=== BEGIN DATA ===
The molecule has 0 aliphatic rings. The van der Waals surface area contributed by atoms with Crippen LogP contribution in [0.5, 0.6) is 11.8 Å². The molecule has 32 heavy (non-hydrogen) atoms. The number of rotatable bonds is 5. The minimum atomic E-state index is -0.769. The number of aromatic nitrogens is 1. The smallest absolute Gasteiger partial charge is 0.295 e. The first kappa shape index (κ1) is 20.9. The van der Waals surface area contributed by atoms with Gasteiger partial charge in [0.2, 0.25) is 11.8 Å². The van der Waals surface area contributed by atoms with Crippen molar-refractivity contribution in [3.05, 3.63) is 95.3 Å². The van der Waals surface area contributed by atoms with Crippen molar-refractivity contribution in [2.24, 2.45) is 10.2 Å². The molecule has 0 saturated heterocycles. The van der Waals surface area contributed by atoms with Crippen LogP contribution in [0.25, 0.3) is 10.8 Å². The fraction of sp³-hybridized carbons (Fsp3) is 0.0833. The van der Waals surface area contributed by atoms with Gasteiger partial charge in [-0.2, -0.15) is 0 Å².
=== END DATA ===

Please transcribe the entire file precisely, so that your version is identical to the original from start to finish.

The molecule has 0 aliphatic rings. The van der Waals surface area contributed by atoms with Crippen LogP contribution in [0.5, 0.6) is 11.8 Å². The molecule has 32 heavy (non-hydrogen) atoms. The number of rotatable bonds is 5. The minimum atomic E-state index is -0.769. The number of aromatic nitrogens is 1. The smallest absolute Gasteiger partial charge is 0.295 e. The first kappa shape index (κ1) is 20.9. The van der Waals surface area contributed by atoms with Gasteiger partial charge in [0.2, 0.25) is 11.8 Å². The van der Waals surface area contributed by atoms with Crippen molar-refractivity contribution in [3.05, 3.63) is 95.3 Å². The van der Waals surface area contributed by atoms with Crippen molar-refractivity contribution in [2.24, 2.45) is 10.2 Å². The molecule has 0 saturated heterocycles. The van der Waals surface area contributed by atoms with Crippen LogP contribution in [0.25, 0.3) is 10.8 Å². The fraction of sp³-hybridized carbons (Fsp3) is 0.0833. The van der Waals surface area contributed by atoms with Gasteiger partial charge in [-0.2, -0.15) is 0 Å².